Mapping maps with JPA is much harder than you would think, both for the user and for the implementor. Hibernate, Eclipselink and OpenJPA have all passed the JPA TCK. DataNucleus would have liked to do so, but they have not yet been granted access to the TCK.

All four implementors failed this simple map example to various degrees, which implies that there are features in the JPA 2.0 specification which are not sufficiently covered by the TCK.

An Open Source TCK for JPA would help in detecting and eliminating such gaps instead of leaving that to the initiative of individuals.

16 July 2010

JPA 2.0 Frustration

JPA 2.0 is one of the areas where Java EE 6 can make your life a lot easier compared to Java EE 5 - at least if your life is somehow connected to Java software development.

So much for the marketing blurb. In practice, working with JPA 2.0 means
  • trying to understand a specification (JSR 317) which may be quite challenging to read for the average developer and occasionally somewhat too vague even for experts
  • making sense of obscure stack traces from the JPA provider of your choice
  • discovering numerous bugs and omissions in implementations claiming to be JPA 2.0 compliant.
If you think this sounds fun, then read on...

Actually, this post is just an introductory note to a series of articles on specific use cases that seem to be particularly hard to get right.

I'm not unhappy about the spec as such - Object Relational Mapping (ORM) is a challenging topic and not exactly the stuff you expect first year computer science students to understand. JPA 2.0 narrows the gap between the JPA standard and vendor-specific extensions or native ORM features.

Still, there are some areas not covered by the standard where you have to fall back to vendor extensions or even write your own code: for instance, I would really like to see more flexible support for enum types, a standard for user-defined column types and an addition for spatial objects and queries, based on OGC standards.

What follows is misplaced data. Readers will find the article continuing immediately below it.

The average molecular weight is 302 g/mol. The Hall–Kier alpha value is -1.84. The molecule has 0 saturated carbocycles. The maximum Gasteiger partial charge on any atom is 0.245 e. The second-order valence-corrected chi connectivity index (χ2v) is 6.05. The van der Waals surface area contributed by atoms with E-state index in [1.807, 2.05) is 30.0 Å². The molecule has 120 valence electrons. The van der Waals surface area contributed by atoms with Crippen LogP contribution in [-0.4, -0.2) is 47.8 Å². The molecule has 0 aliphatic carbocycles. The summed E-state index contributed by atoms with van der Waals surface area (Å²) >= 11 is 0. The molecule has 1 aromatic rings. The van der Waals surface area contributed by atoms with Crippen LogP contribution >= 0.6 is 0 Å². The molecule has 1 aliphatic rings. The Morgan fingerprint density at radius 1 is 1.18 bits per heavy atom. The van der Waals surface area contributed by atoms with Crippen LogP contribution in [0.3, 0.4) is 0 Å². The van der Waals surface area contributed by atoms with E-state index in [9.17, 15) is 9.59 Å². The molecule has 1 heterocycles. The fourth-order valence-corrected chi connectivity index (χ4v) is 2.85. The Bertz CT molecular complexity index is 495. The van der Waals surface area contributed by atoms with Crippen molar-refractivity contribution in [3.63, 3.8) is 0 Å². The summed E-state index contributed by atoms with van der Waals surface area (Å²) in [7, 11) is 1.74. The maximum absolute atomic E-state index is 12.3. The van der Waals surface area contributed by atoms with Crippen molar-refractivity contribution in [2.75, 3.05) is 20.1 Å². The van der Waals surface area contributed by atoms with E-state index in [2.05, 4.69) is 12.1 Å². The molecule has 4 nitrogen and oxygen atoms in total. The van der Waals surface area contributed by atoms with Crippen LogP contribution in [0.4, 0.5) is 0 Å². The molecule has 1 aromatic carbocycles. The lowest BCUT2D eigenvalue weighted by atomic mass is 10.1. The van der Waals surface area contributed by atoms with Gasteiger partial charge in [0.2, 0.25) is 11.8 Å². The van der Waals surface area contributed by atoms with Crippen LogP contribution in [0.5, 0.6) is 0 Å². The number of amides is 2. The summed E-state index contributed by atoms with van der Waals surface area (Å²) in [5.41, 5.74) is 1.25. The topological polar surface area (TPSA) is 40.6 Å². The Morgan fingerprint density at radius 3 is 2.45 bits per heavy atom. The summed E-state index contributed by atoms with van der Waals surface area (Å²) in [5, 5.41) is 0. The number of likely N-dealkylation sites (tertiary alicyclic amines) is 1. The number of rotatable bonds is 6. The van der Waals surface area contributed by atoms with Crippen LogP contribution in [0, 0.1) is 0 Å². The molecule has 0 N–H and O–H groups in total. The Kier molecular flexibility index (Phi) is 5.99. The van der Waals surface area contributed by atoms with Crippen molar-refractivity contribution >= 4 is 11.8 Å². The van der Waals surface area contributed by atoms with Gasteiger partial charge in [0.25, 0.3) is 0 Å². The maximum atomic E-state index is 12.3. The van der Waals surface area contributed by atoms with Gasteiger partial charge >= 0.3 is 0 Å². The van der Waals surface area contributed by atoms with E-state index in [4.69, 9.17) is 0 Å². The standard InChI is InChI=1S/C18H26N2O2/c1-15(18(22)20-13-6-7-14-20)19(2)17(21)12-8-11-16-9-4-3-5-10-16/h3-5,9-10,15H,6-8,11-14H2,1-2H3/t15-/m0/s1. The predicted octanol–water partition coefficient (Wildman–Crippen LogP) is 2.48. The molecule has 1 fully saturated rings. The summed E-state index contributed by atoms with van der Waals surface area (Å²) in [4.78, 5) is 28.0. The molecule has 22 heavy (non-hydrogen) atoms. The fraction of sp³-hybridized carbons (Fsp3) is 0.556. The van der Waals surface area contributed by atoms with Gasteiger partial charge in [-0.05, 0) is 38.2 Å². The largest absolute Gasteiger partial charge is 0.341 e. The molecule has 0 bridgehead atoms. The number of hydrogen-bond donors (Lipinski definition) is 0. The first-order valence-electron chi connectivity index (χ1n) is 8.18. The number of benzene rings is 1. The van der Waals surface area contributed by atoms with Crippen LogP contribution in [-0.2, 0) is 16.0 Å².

The main source of frustration with JPA 2.0 is simply the lack of specification compliance of the available implementations. Implementing any but the most trivial persistence mappings and queries at application level can require hours of trial and error to get the expected results. Yes, most of the time the problem may be in your application code. But with JPA 2.0, chances are really high that your persistence provider has a bug.

The situation is not helped by the policy of Sun/Oracle/the JCP (I'm not really sure who's in charge of that) to keep the JPA TCK (Technology Compliance Kit) under a non-disclosure agreement - see this blog post from DataNucleus, which was linked in a related thread in the Glassfish forums recently. (DataNucleus is a JPA implementor not beloging to the inner circle of the JCP.)

So far, I've looked at
  • Hibernate
  • Eclipselink
  • OpenJPA
  • DataNucleus,
and sadly, I've had problems with all of them. I'm going to provide specific examples in the following posts.